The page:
What’s the Real Deal, Bob?

I suspect that sometimes I make people a little crazy with all this talk about bicycles and transportation and Bike5.  So many in my circle of friends still view this as a hobby, a child’s game.  Others who don’t know me very well assume I’m some aging anti-car, leftist hippie with an axe to grind.  They don’t understand my complete and utter obsession with bicycles.  Sometimes I don’t understand it myself until I step back and look at the big picture.  Then it becomes very clear.

Bike Fivers always get the best parking spots.

Bike Fivers always get the best parking spots.

So here it is.  The simple act of using a bicycle as transportation creates more connected, more engaged, healthier, better communities while creating a better you.   Everywhere it is tried…where motor vehicles are pushed to the periphery and people are placed front and center…ends up better than it was previously.  Amsterdam is better. So is Copenhagen.  Montreal, Chicago, Davis, Portland, Minneapolis, Denver, Ogden, Indianapolis?  All better.

Who doesn’t want better places?  I do.  I suspect you do, too.  This is real easy.  Lower the speed limit.  Give people the unfettered right to use the road to move about however makes the most sense to them.  Compel those with the power to do the most damage to own it and accommodate others and you end up with a better place.  It’s not rocket science.

So why don’t more of us do this?  There are a lot of reasons but it mostly boils down to inertia.  Once we start down a path, we tend to stay on it until something jars us off of it.  We’ve been on the automobile path since the 1950s.  It’s going to take a pretty significant jarring to get things to change.  30,000 traffic deaths a year hasn’t done it. We wipe out a small city every year and take it in stride.  That’s our legacy until we replace it with something better.

There’s another challenge.  Cycling is perceived as less convenient than driving a car and at some point it is.  It would be a major hassle, for example, to cycle from my current home in Indianapolis to Utah for a business meeting.   It wouldn’t be impossible, but it wouldn’t be very practical either.  That changes, though, as you shorten trip length.  At some point it becomes doable.  At another point it becomes more than doable…it becomes better.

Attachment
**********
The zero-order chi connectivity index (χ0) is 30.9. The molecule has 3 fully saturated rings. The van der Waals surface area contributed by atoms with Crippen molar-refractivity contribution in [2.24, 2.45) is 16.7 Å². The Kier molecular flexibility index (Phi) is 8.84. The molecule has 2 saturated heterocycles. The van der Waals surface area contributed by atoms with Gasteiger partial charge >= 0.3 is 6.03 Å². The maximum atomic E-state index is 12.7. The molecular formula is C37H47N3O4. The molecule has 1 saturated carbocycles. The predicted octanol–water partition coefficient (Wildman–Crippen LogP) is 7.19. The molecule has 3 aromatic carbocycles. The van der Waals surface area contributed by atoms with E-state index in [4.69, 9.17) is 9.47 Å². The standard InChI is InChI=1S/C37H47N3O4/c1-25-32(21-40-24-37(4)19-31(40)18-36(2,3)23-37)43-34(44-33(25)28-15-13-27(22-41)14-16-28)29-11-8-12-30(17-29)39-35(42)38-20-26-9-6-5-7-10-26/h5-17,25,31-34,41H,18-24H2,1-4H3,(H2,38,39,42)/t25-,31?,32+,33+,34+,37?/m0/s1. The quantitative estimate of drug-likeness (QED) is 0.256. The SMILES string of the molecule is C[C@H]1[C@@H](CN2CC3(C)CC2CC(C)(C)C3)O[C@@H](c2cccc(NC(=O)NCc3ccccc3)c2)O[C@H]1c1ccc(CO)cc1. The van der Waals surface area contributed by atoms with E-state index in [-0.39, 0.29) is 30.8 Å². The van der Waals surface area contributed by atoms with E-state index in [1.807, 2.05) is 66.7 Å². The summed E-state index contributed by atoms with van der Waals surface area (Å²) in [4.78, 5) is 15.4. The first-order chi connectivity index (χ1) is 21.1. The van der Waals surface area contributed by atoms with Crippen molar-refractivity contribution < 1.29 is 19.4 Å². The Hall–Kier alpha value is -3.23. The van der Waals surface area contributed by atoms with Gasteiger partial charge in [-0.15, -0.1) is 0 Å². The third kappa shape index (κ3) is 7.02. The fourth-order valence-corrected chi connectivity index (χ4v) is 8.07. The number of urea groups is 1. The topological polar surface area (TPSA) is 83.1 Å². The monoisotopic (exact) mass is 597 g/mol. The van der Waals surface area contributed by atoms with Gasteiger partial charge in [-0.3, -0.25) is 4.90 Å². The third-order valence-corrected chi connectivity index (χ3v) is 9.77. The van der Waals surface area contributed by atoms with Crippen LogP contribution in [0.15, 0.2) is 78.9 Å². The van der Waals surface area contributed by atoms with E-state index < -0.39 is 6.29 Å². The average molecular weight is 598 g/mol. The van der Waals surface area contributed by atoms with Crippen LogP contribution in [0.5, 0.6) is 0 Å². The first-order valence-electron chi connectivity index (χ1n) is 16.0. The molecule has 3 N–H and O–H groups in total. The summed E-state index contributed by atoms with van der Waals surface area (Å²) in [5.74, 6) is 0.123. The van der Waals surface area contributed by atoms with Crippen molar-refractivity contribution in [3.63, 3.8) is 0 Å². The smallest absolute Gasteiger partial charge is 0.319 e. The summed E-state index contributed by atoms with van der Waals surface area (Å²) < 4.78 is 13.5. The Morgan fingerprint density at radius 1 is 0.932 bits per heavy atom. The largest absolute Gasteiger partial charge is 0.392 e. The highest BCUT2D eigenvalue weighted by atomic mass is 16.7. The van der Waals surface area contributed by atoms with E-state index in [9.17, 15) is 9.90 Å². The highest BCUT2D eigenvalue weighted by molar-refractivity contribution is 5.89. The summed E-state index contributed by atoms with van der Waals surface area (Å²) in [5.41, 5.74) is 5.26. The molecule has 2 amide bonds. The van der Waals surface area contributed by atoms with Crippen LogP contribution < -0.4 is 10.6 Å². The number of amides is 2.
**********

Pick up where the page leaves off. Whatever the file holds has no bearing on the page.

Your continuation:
That point is somewhere around five miles.  Just about anyone can ride a bicycle five miles.  It’s the equivalent of walking a mile and most people already do this each and every day.

70% of all trips by automobile are five miles or less according to the US Department of Transportation.  That means you have plenty of opportunities to try this.    If you choose to do so, the payoff is huge.

So now you know the real deal.  Biking five miles instead of driving a motor vehicle leads to better everything.

Better you.  Better community.  Better world.

It doesn’t get any more real than that.

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2 thoughts on “What’s the Real Deal, Bob?

  1. Let’s not just lower speed limits. Let’s ENFORCE the speed limits we already have. Have you ever noticed how College ave is pretty much a 35mph zone? Yet, why do I feel like I’m playing Frogger trying to cross the street? Probably because everyone is going above 50. I have never even seen a cop pulling someone over in the city for speeding. When it’s a free for all IndyCar race to work…to the store…to soccer practice…of course the roads are considerable hazards (but it doesn’t stop me from biking them.)

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    • I agree, Marie. I think that if we were to simply enforce existing speed limits that our places would improve dramatically. It’s very inexpensive and it succeeds in changing the culture by changing reasonable expectations with regard to what is appropriate and what is not. Thank you for sharing your comment. I think it’s a fabulous idea!

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